During Saturday night’s ABC debate, Ted Cruz told the audience that waterboarding is not considered torture under any legal definition. His claim appears to be derived from a controversial 2002 Bush Administration Memo, which has been widely disputed and discounted. However, according to most other legal interpretations, waterboarding does meet the definition of torture.
Here is what Cruz said when asked if waterboarding is torture:
“Well, under the definition of torture, no, it’s not. Under the law, torture is excruciating pain that is equivalent to losing organs and systems, so under the definition of torture, it is not. It is enhanced interrogation, it is vigorous interrogation, but it does not meet the generally recognized definition of torture.”
In fairness, Cruz, isn’t the only GOP candidate who believes that waterboarding isn’t torture. Regardless, Cruz seemed to make a legal claim so let’s first look at Cruz’s definition of torture. It seems to differ from United Nations Convention Against Torture, which was ratified by the U.S. in 1990. Here is this definition:
“torture” means any act by which severe pain or suffering, whether physical or mental, is intentionally inflicted on a person for such purposes as obtaining from him or a third person information or a confession… when such pain or suffering is inflicted by or at the instigation of or with the consent or acquiescence of a public office or other person acting in an official capacity.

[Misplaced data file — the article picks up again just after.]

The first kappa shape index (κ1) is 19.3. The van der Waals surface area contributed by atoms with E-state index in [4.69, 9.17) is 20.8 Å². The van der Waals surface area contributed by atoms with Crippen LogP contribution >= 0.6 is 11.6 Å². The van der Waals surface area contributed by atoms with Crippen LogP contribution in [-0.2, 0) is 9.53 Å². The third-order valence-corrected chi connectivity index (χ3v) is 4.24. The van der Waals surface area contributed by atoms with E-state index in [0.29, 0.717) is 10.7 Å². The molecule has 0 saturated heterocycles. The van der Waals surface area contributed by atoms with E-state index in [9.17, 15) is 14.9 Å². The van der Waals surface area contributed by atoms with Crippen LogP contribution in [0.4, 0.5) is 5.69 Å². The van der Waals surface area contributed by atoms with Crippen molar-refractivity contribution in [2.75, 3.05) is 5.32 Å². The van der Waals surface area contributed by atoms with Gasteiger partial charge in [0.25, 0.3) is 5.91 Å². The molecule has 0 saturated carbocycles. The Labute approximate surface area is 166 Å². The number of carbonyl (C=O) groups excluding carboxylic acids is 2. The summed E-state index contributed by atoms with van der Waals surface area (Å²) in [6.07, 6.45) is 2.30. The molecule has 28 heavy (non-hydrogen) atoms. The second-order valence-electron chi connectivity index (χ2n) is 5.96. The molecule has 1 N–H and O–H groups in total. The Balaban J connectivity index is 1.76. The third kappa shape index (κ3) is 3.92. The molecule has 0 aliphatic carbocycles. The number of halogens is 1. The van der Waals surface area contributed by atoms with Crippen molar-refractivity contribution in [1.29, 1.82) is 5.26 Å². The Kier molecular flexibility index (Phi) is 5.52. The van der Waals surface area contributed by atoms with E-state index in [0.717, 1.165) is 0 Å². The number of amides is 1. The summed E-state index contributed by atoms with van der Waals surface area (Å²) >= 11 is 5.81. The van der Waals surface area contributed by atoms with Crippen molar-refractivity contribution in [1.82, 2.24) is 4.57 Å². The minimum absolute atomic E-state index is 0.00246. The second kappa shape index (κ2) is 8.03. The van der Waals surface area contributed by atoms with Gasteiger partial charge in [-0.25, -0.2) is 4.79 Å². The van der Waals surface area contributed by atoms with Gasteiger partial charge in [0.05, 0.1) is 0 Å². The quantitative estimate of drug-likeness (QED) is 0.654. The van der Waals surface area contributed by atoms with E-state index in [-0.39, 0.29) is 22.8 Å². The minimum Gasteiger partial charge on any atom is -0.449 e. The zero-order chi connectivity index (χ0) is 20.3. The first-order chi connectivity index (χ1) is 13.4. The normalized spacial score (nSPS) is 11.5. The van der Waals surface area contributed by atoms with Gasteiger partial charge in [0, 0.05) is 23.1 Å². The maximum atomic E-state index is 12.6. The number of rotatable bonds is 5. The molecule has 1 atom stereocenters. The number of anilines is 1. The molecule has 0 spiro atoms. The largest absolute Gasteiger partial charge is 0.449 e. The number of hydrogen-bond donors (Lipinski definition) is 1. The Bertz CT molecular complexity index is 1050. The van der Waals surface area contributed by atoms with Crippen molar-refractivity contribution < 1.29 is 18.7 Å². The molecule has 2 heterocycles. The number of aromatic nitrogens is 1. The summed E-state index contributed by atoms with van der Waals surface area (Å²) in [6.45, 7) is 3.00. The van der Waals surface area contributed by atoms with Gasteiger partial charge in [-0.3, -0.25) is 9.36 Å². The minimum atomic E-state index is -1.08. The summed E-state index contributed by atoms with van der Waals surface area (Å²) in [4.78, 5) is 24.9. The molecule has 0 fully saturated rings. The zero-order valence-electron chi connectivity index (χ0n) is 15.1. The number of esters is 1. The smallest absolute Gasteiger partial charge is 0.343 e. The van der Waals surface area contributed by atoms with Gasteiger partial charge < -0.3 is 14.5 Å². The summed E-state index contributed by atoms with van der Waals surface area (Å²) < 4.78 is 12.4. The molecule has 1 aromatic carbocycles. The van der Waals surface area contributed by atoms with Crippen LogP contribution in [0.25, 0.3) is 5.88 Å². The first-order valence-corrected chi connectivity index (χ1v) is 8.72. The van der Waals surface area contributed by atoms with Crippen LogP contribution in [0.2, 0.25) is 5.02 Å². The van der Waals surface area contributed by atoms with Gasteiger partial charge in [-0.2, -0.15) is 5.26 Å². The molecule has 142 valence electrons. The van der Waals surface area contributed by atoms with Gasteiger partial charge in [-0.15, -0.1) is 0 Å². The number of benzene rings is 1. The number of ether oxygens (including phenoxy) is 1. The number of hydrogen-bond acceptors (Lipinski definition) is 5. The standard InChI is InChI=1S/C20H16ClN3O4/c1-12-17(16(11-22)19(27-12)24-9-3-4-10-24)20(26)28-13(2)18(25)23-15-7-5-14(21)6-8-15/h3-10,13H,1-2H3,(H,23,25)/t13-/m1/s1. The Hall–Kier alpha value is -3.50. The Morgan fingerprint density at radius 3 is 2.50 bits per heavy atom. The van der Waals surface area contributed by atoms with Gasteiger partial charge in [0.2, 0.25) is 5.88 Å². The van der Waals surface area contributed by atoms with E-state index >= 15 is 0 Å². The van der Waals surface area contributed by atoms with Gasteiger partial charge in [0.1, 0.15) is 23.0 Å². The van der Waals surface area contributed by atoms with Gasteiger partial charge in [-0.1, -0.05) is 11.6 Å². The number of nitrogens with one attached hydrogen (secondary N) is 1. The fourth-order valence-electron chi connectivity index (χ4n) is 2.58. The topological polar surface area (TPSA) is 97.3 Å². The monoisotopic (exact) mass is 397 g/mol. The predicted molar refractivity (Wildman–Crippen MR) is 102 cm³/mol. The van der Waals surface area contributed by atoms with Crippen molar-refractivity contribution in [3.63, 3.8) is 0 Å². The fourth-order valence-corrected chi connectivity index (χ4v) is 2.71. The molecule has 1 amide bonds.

Many including the International Committee of the Red Cross, contend that torture falls into the above definition without doubt.
In addition, U.S. federal law (18 USC Section 2340) defines torture as something that “specifically intended to inflict severe physical or mental pain or suffering” — and of course, the U.S. Constitution prohibits “cruel and unusual punishment.”
“There is no way any competent and knowledgeable attorney can say that waterboarding is legal under the Geneva Conventions, the Uniform Code of Military Justice, or the Convention Against Torture,” retired Maj. Gen. Thomas Romig, a former Army judge told the Wall Street Journal in 2014 interview.
During the debate, Cruz was likely referring to the controversial 2002 document known as the “Bybee Memo.” Jay S Bybee was head of the Office of Legal Counsel under President George W. Bush. At the time, the memo advised the CIA and DOD that techniques such as “waterboarding” might be legally allowed under an interpretation of the president’s authority during war time. The memo said the only pain equal to that produced by organ failure or death qualified as torture. But it is worth noting that this definition has since been widely criticized and subsequently disavowed.
In fact, Jack Goldsmith, who served as head of the Justice Department’s Office of Legal Counsel in 2003 to 2004 (under Bush), put a temporary halt to the use of waterboarding as a technique after he raised questions about this type of interrogation and the law.
In 2009, President Obama issued a ban on the use of waterboarding on detainees. In fact, a report released by the Senate Select Committee on Intelligence found that there was no credible proof that information obtained through waterboarding prevented attacks or saved lives.
Professor David Luban, from Georgetown Law School, testified in a 2009 congressional hearing and stated that the 2002 Bush memos, are: “deeply eccentric read of the law. The memos cherry-pick sources of law that back their conclusion, and leave out sources of law that do not. They read as if they were reverse engineered to reach a pre-determined outcome: approval of waterboarding and other CIA techniques.”
So for Ted Cruz to assert that waterboarding does “not meet the generally recognized definition of torture” seems to counter most commonplace legal interpretations of what constitutes torture that have emerged since this 2002 Bush Memo.
[screengrab VIA ABC News]
This is an opinion piece. The views expressed in this article are those of just the author.